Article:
SARASOTA, Fla. — A renewed effort to snuff out smoking on Florida beaches may again get some consideration during the state's upcoming legislative session.
State Sen. Joe Gruters, R-Sarasota, introduced a bill last year that would allow local governments to ban smoking and cigarette butts from public beaches and state parks.
And on Tuesday, he made another push for the cause along with environmentalists with the Ocean Conservancy on Sarasota's Lido Key Beach.
“This doesn’t mean that we're gonna ban smoking on all beaches and parks throughout Florida. This will just give them power and return the ability of local governments and give them the chance to do what’s best for their communities," Gruters explained.
He suggested the idea of local municipalities creating designated smoking areas at beaches and parks so that people can still smoke without disrupting other families.
"We want freedom but at the same time, we want quiet and peaceful enjoyment of families being able to go out there and go to the beach without putting their hands in the sand and picking up some of these cigarette butts," the state senator added.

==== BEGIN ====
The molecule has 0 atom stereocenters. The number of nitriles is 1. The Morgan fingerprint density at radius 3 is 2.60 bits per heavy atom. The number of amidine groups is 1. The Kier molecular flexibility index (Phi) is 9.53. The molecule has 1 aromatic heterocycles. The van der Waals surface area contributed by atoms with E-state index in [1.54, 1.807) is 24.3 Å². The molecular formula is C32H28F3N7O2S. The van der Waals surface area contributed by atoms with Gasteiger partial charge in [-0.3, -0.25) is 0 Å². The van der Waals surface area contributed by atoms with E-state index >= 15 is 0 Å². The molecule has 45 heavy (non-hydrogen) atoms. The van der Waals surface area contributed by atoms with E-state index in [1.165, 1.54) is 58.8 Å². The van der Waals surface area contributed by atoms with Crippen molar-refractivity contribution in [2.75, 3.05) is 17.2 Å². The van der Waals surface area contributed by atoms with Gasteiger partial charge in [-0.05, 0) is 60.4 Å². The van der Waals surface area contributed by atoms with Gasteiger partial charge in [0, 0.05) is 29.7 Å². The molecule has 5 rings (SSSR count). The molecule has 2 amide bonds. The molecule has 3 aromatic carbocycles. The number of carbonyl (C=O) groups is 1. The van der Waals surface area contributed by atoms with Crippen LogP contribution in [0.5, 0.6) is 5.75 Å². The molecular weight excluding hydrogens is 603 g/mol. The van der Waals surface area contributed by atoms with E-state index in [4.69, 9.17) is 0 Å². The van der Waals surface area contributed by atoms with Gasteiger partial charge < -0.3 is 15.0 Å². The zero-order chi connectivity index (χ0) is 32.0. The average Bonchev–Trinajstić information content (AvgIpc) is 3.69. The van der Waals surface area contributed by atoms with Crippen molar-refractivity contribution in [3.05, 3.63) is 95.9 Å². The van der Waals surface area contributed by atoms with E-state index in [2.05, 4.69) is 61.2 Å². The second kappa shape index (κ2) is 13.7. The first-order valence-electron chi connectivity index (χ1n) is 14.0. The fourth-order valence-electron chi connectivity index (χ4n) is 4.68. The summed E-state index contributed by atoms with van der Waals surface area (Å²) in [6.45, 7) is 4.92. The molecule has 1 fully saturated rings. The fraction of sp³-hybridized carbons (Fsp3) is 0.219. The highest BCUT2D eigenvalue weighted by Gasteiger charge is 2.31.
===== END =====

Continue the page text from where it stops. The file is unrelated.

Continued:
Five cigarette butt sculptures, made by local artist Erin Ernst, were the backdrop to the news conference where representatives from Ocean Conservancy joined Gruters to highlight the negative impacts of smoking waste.
“Our data point shows that for 31 consecutive years, cigarette butts have been the number one item found on Florida beaches," said Jon Paul 'J.P.' Brooker, the director of Florida Conservation at the organization.
While cigarette butts aren't typically thought of as plastic waste, Brooker explained they actually contain small plastic fibers that can be ingested by fish and wildlife that end up back on our plates.
“We’re actually consuming that plastic," he said.
Gruters' initial bill failed to get out of a committee last year, meaning it was not considered by the full legislature.
Florida Politics earlier reported a court ruled against Sarasota County's smoking ban on Siesta Key, one of the region's most popular beaches and most recognized nationally, because state law allows smoking in most outdoor places.